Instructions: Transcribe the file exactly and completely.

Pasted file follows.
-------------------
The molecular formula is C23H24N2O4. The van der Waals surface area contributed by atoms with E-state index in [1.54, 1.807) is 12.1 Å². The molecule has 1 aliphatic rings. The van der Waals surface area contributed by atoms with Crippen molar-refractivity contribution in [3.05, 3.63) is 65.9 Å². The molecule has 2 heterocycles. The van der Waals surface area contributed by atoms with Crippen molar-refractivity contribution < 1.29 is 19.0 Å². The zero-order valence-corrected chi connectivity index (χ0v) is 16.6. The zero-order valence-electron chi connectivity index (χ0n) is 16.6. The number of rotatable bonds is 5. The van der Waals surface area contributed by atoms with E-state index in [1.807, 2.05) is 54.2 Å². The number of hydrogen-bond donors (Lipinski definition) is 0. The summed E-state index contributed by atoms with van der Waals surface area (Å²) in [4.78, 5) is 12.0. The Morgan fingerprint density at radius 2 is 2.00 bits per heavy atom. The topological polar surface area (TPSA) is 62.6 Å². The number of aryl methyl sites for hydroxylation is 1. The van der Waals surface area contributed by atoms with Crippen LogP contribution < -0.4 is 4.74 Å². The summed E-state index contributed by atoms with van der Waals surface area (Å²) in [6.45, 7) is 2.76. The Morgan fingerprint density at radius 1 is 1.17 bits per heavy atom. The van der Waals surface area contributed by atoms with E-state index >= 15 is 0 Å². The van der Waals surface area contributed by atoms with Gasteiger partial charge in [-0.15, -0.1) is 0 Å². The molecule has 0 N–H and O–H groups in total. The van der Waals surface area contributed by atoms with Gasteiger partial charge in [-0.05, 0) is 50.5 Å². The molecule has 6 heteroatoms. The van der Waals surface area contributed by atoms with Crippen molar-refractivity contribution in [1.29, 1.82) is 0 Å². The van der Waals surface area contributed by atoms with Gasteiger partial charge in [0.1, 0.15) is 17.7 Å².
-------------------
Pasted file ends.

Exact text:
The molecular formula is C23H24N2O4. The van der Waals surface area contributed by atoms with E-state index in [1.54, 1.807) is 12.1 Å². The molecule has 1 aliphatic rings. The van der Waals surface area contributed by atoms with Crippen molar-refractivity contribution in [3.05, 3.63) is 65.9 Å². The molecule has 2 heterocycles. The van der Waals surface area contributed by atoms with Crippen molar-refractivity contribution < 1.29 is 19.0 Å². The zero-order valence-corrected chi connectivity index (χ0v) is 16.6. The zero-order valence-electron chi connectivity index (χ0n) is 16.6. The number of rotatable bonds is 5. The van der Waals surface area contributed by atoms with E-state index in [1.807, 2.05) is 54.2 Å². The number of hydrogen-bond donors (Lipinski definition) is 0. The summed E-state index contributed by atoms with van der Waals surface area (Å²) in [4.78, 5) is 12.0. The Morgan fingerprint density at radius 2 is 2.00 bits per heavy atom. The topological polar surface area (TPSA) is 62.6 Å². The number of aryl methyl sites for hydroxylation is 1. The van der Waals surface area contributed by atoms with Crippen LogP contribution < -0.4 is 4.74 Å². The summed E-state index contributed by atoms with van der Waals surface area (Å²) in [6.45, 7) is 2.76. The Morgan fingerprint density at radius 1 is 1.17 bits per heavy atom. The van der Waals surface area contributed by atoms with E-state index >= 15 is 0 Å². The van der Waals surface area contributed by atoms with Gasteiger partial charge in [-0.15, -0.1) is 0 Å². The molecule has 0 N–H and O–H groups in total. The van der Waals surface area contributed by atoms with Gasteiger partial charge in [-0.05, 0) is 50.5 Å². The molecule has 6 heteroatoms. The van der Waals surface area contributed by atoms with Crippen molar-refractivity contribution in [1.29, 1.82) is 0 Å². The van der Waals surface area contributed by atoms with Gasteiger partial charge in [0.1, 0.15) is 17.7 Å².